Federal Historic Preservation Case Law, 1966-1996

I. Introduction

A. Background

Thirty years after passage of the National Historic Preservation Act of 1966 (NHPA), Federal law clearly reflects the Nation's commitment to preserving and protecting its wealth of historic resources. This was not always the case. Although Federal statutes containing preservation policies have existed since the turn of the 20th century, these laws typically were limited in scope and lacked effective means of enforcement.

The earliest Federal preservation statute was the Antiquities Act of 1906, which authorized the President to set aside historic landmarks, structures, and objects located on lands controlled by the United States as national monuments.{1} It required permits for archeological activities on Federal lands, and established criminal and civil penalties for violation of the act. The Historic Sites Act of 1935 was the second major piece of Federal historic preservation legislation. {2} This act declared it national policy to preserve for public use historic sites, buildings, and objects of national significance and directed the Secretary of the Interior to conduct various programs with respect to historic preservation. {3} Although these statutes were significant, they did not create a national awareness of the need for preservation or provide a means to incorporate preservation concerns into Federal agency programs.

In 1964, the United States Conference of Mayors undertook a study of historic preservation in the United States. The resulting report, "With Heritage So Rich," revealed a growing public interest in preservation and the need for a unified approach to the protection of historic resources. {4} This report influenced Congress to enact a strong new statute establishing a nationwide preservation policy: the National Historic Preservation Act of 1966. {5}

The National Historic Preservation Act was a watershed in preservation law, for it created a means by which the Nation's preservation goals could be achieved. Recognizing that increased knowledge and better administration of historic resources would improve the planning and execution of Federal undertakings and benefit economic growth and development nationwide, {6} the act promoted the use of historic properties to meet the contemporary needs of society. It directed the Federal Government, in cooperation with State and local governments, Native Americans, and the public, to take a leadership role in preservation. Since 1966, Congress has strengthened national preservation policy further by recognizing the importance of preserving historic aspects of the Nation's heritage in several other statutes‹among them the National Enviornmental Policy Act{7} and several transportation acts{8}‹and by enacting statutes directed toward the protection and preservation of archeological resources. {9} These laws require Federal agencies to consider historic resources in their planning and decisionmaking and, although they are not co-extensive with NHPA, often overlap with the provisions of NHPA.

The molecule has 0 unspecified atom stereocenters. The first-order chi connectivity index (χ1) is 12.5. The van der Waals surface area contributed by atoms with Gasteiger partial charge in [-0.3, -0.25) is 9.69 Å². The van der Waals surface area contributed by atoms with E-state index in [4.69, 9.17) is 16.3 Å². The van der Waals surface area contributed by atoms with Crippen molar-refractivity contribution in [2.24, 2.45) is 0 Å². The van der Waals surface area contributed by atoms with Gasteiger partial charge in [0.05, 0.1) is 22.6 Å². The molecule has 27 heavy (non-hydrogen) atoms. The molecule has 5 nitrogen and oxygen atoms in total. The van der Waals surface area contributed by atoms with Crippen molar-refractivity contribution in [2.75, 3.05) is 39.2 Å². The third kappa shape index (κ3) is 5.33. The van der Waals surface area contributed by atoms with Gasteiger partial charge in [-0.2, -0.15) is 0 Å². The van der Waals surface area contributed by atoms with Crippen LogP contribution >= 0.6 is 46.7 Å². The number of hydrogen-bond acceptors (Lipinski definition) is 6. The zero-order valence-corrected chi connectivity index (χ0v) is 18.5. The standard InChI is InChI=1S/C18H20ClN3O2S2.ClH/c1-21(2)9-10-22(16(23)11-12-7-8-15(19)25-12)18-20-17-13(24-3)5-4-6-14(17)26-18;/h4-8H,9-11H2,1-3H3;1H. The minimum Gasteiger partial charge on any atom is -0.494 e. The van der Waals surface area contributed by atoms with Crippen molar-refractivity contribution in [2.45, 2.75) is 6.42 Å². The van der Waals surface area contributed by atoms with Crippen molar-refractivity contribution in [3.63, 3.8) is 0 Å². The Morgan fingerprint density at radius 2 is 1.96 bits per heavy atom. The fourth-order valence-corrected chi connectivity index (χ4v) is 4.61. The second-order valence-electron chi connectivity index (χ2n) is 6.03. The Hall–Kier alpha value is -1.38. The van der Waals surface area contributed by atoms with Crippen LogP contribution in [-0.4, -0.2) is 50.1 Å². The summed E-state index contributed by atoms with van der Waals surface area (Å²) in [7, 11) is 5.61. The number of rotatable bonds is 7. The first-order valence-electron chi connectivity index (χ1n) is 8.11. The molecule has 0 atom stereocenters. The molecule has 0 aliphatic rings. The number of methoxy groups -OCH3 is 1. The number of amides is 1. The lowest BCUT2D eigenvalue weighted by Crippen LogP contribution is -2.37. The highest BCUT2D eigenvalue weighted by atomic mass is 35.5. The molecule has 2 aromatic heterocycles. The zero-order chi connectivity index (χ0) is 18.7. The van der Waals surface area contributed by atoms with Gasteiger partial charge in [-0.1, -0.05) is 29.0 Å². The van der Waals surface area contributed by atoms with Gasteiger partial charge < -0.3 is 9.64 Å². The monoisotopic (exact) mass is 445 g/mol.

The Executive Branch has expressed its support for preservation through several key Executive Orders. In 1971, for example, President Nixon signed Executive Order No. 11593, which instituted procedures Federal agencies must follow in their property management activities. {10} In 1996, President Clinton signed another important Executive Order, this one setting forth the Administration's support for locating Federal offices and facilities in historic districts and properties in the Nation's inner cities: Executive Order No. 13006 directs Federal agencies to use and rehabilitate properties in such areas wherever feasible and reaffirms the commitment to Federal leadership in the preservation of historic properties set forth in NHPA thirty years before. {11} Another 1996 Executive Order, No. 13007, expresses support for the protection of Native American sacred sites. {12}

The National Historic Preservation Act and other preservation statutes, as well as the Executive Orders mentioned above, have clarified and refined the duties and responsibilities of Federal agencies with regard to the protection of America's cultural heritage. Federal compliance with these authorities, however, has not always been consistent, giving rise to a number of lawsuits brought primarily by citizens and preservation organizations. The resulting court opinions interpret and elucidate the historic preservation provisions of these laws.

B. Scope of Report

This report contains summaries of those opinions, as well as an overview of Federal historic preservation law from 1966 to 1996 to put them in context. It presents an objective review of the case law addressing NHPA and its implementing regulations in addition to preservation-related Executive Orders and other Federal statutes dealing with historic preservation. It also addresses various procedural questions involved in preservation litigation. This report covers all cases that involve the National Historic Preservation Act and summarizes claims brought under the act and any other preservation-related claims those cases may contain. {13}

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